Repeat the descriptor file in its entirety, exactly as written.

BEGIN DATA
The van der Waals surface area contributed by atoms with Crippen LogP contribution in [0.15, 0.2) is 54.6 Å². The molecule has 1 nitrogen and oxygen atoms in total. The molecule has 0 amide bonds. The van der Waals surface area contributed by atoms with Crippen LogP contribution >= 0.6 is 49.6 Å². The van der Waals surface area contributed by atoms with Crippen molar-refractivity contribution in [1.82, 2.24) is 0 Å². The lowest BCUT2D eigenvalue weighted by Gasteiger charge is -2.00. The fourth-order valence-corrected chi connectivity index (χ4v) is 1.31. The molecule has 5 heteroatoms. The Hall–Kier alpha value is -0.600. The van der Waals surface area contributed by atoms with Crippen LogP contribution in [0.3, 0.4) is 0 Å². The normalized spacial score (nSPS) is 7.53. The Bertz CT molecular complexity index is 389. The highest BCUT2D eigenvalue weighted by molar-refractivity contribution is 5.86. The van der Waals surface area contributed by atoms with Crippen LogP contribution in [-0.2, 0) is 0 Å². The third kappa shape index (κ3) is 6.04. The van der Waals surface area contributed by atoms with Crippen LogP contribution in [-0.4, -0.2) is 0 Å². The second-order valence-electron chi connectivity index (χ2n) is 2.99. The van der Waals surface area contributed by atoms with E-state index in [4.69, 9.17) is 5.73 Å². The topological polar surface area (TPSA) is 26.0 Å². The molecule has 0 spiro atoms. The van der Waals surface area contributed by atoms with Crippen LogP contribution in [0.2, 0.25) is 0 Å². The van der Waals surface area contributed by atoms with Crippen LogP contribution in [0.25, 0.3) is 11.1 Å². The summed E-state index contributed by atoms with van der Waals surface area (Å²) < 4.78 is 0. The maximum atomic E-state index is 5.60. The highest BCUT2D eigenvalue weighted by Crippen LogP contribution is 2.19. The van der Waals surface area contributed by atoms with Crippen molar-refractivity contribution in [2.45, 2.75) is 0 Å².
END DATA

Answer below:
The van der Waals surface area contributed by atoms with Crippen LogP contribution in [0.15, 0.2) is 54.6 Å². The molecule has 1 nitrogen and oxygen atoms in total. The molecule has 0 amide bonds. The van der Waals surface area contributed by atoms with Crippen LogP contribution >= 0.6 is 49.6 Å². The van der Waals surface area contributed by atoms with Crippen molar-refractivity contribution in [1.82, 2.24) is 0 Å². The lowest BCUT2D eigenvalue weighted by Gasteiger charge is -2.00. The fourth-order valence-corrected chi connectivity index (χ4v) is 1.31. The molecule has 5 heteroatoms. The Hall–Kier alpha value is -0.600. The van der Waals surface area contributed by atoms with Crippen LogP contribution in [0.3, 0.4) is 0 Å². The normalized spacial score (nSPS) is 7.53. The Bertz CT molecular complexity index is 389. The highest BCUT2D eigenvalue weighted by molar-refractivity contribution is 5.86. The van der Waals surface area contributed by atoms with Crippen LogP contribution in [-0.2, 0) is 0 Å². The third kappa shape index (κ3) is 6.04. The van der Waals surface area contributed by atoms with Crippen LogP contribution in [-0.4, -0.2) is 0 Å². The second-order valence-electron chi connectivity index (χ2n) is 2.99. The van der Waals surface area contributed by atoms with E-state index in [4.69, 9.17) is 5.73 Å². The topological polar surface area (TPSA) is 26.0 Å². The molecule has 0 spiro atoms. The van der Waals surface area contributed by atoms with Crippen LogP contribution in [0.2, 0.25) is 0 Å². The van der Waals surface area contributed by atoms with Crippen LogP contribution in [0.25, 0.3) is 11.1 Å². The summed E-state index contributed by atoms with van der Waals surface area (Å²) < 4.78 is 0. The maximum atomic E-state index is 5.60. The highest BCUT2D eigenvalue weighted by Crippen LogP contribution is 2.19. The van der Waals surface area contributed by atoms with Crippen molar-refractivity contribution in [2.45, 2.75) is 0 Å².